This was one of the first scenes I wrote, after spending days researching 1810 artillery procedures. A year or so later I yanked it because it went into too much detail, diluting the other events of Organization Day that had far-reaching implications. I added a few cannon-firing snippets later on.
Her described experience is based on my experience firing an M67 recoilless rifle at Fort Riley while in ROTC. The rifle lacks recoil because propellant gas blows out the back, in the opposite direction of the 90-mm antitank shell that speeds out the front. There were nine of us laying in the dirt, each with an M67 over our shoulder, pointed at some distant, shattered tank hulk. They started firing at the far end, and the mammoth booooom! of the first gun rattled my teeth…and then the booooms! grew closer and closer, as if Godzilla was approaching, and when I fired the back-blast blew a bushel of dirt and sand into my uniform. What a rush!!
~ ~ ~ ~ ~ ~ Warning! ~ ~ ~ ~ ~ ~
The following is a deleted scene, mercilessly cut from the heart of the novel and tossed screaming into the outer darkness of this web site for your sadistic amusement. It’s raw stuff, unrefined, un-wordsmithed, probably not even spell-checked. Read at your own risk!
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22 May 1810, 1500 Hours, Fort Lafayette
The crowd cheered as eight teams of horses clattered up towing four cannon and four ammunition wagons. Soldiers flooded downrange to erect the targets from logs cut the day before. One cannon was positioned in front of each target, the team captains drew lots to see which team would get which cannon.
“Headquarters, this way!” Gladys led the headquarters team to the far left gun. “They used to let us have a practice shot, but that made it too easy. Now they point the gun to the side and set it to minimum elevation. We do one dry-fire for safety, then they turn us loose. First team to knock down their fortress wins.”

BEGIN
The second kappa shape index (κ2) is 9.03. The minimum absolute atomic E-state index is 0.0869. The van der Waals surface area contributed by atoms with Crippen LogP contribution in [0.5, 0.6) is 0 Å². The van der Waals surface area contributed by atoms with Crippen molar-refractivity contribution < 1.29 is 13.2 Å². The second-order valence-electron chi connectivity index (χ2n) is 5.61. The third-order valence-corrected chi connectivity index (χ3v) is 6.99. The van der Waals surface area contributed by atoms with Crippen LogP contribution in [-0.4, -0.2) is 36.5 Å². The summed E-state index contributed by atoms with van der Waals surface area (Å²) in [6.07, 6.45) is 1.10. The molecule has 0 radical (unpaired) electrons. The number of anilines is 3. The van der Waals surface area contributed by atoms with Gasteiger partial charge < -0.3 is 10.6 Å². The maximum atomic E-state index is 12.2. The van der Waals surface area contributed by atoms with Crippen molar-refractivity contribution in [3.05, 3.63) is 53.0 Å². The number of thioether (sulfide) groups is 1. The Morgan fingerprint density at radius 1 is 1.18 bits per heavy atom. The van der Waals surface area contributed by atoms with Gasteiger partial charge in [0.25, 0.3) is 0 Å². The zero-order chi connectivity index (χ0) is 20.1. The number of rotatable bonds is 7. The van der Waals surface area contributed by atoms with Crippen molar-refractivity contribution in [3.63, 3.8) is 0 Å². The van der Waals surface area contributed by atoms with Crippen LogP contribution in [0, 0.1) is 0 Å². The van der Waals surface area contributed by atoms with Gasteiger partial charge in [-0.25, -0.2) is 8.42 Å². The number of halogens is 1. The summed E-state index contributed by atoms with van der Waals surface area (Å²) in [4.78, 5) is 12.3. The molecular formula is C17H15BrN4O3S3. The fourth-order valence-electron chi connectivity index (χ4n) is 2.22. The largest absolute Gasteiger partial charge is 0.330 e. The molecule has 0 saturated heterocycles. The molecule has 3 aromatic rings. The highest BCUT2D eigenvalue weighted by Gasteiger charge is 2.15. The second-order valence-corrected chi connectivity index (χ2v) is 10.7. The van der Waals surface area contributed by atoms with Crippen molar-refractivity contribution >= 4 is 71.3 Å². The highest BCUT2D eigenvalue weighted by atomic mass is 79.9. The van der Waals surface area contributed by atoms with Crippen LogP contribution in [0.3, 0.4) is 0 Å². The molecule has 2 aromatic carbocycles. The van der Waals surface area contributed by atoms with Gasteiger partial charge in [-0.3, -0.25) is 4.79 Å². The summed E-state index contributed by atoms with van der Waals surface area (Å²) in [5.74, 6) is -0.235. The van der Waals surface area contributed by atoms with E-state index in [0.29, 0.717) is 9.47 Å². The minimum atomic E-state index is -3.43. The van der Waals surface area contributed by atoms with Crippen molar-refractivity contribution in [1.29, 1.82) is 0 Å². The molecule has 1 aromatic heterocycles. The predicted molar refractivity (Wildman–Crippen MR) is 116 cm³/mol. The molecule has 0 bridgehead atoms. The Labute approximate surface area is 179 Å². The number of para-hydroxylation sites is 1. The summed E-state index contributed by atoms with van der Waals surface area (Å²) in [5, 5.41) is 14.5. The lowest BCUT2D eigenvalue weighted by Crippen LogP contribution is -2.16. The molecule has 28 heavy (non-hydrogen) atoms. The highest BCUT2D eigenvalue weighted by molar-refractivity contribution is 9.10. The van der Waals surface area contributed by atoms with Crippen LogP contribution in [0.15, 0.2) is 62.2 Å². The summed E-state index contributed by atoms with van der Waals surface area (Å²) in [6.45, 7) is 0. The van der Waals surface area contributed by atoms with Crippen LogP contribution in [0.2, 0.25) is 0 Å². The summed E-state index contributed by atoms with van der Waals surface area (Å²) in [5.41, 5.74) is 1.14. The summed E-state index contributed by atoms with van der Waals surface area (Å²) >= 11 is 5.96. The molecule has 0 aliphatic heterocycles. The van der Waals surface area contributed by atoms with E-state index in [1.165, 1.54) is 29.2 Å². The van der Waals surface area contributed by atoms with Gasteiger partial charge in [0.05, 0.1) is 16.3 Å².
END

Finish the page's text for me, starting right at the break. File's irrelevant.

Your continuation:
Dolley saw that each cannon had its own “fortress” two hundred yards distant, consisting of a number of fifteen-foot logs lashed into a conical structure. It resembled a plains indian tipi without the hide covering.
“How many shots does it take?”
“If you can hit the lashing dead on, just one. Otherwise as many as ten. We’re going for the lashing!”
They arrived at their gun. Dolley had been close to them before, but knowing that she would be helping to fire it made it appear much larger than she remembered. The wagon with the ammunition was thirty feet to the rear. The cannon’s regular gunner, Sergeant Johnston, explained that he would answer any questions they had and hopefully keep them from killing themselves.
“Ladies, I can’t offer any advice once the competition starts, but I beg you to ask questions now. The Captain promised a one-day pass to the gun crew who’s team wins, and I really need the time off.”
“Thanks Stewart, but you know we’ve been rehearsing. Girls, you all know your assignments, stand to! Dolley, you stand right here.” She pointed to a spot in the grass, to the left of the gun, four feet away and even with the rear of the barrel. “This is yours.” She handed Dolley a stick that looked like a church candle lighter.
“Quick review. I’m the Gunner. I aim the cannon and shout the commands. Mary Ellen, the Chaplain’s wife, is Number One. ” A gray-haired, stocky woman at the front-right waved. “She swabs the bore after each shot to remove burning debris, and tamps the new round after its loaded. If she messes up, the gun will either prematurely fire or not shoot consistently. Lucy, the Adjutant’s wife, is Number Two.” A short, plump, cheery girl at the front-left waved. “She will take the cartridge from Sergeant Johnston and place it into the muzzle. Sherri Mosey is Number Three. Her job is to clear the breach vent after each shot, and adjust the direction the gun points. Dolley Madison, Presidentress and Honored Guest”–the ladies cheered and applauded. Dolley curtsied.–“is Number Four. When I yell ‘Fire’, you shout ‘Fire In The Hole’ and touch that wick you are holding to the vent hole, firing the cannon. Any questions? How did I do, Stewart?”